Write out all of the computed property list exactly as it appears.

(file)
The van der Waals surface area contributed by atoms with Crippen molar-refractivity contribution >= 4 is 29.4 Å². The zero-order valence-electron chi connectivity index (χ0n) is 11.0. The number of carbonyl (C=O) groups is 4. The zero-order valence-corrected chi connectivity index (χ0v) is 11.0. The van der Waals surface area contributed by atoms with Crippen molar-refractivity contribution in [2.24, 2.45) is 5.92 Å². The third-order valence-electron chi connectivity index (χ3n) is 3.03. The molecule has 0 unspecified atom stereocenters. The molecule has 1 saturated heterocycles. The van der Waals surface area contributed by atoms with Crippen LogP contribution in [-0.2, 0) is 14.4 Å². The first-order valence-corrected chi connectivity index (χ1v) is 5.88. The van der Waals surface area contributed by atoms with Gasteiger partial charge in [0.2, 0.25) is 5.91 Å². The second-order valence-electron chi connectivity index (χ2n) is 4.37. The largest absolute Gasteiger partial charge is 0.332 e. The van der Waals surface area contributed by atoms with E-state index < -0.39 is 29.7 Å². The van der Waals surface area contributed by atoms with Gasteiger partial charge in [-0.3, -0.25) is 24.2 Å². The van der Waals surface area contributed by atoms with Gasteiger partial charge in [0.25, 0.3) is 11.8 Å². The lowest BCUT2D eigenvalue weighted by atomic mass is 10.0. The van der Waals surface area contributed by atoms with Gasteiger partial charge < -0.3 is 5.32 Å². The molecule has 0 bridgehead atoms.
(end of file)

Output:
The van der Waals surface area contributed by atoms with Crippen molar-refractivity contribution >= 4 is 29.4 Å². The zero-order valence-electron chi connectivity index (χ0n) is 11.0. The number of carbonyl (C=O) groups is 4. The zero-order valence-corrected chi connectivity index (χ0v) is 11.0. The van der Waals surface area contributed by atoms with Crippen molar-refractivity contribution in [2.24, 2.45) is 5.92 Å². The third-order valence-electron chi connectivity index (χ3n) is 3.03. The molecule has 0 unspecified atom stereocenters. The molecule has 1 saturated heterocycles. The van der Waals surface area contributed by atoms with Crippen LogP contribution in [-0.2, 0) is 14.4 Å². The first-order valence-corrected chi connectivity index (χ1v) is 5.88. The van der Waals surface area contributed by atoms with Gasteiger partial charge in [0.2, 0.25) is 5.91 Å². The second-order valence-electron chi connectivity index (χ2n) is 4.37. The largest absolute Gasteiger partial charge is 0.332 e. The van der Waals surface area contributed by atoms with E-state index < -0.39 is 29.7 Å². The van der Waals surface area contributed by atoms with Gasteiger partial charge in [-0.3, -0.25) is 24.2 Å². The van der Waals surface area contributed by atoms with Gasteiger partial charge in [0.25, 0.3) is 11.8 Å². The lowest BCUT2D eigenvalue weighted by atomic mass is 10.0. The van der Waals surface area contributed by atoms with Gasteiger partial charge < -0.3 is 5.32 Å². The molecule has 0 bridgehead atoms.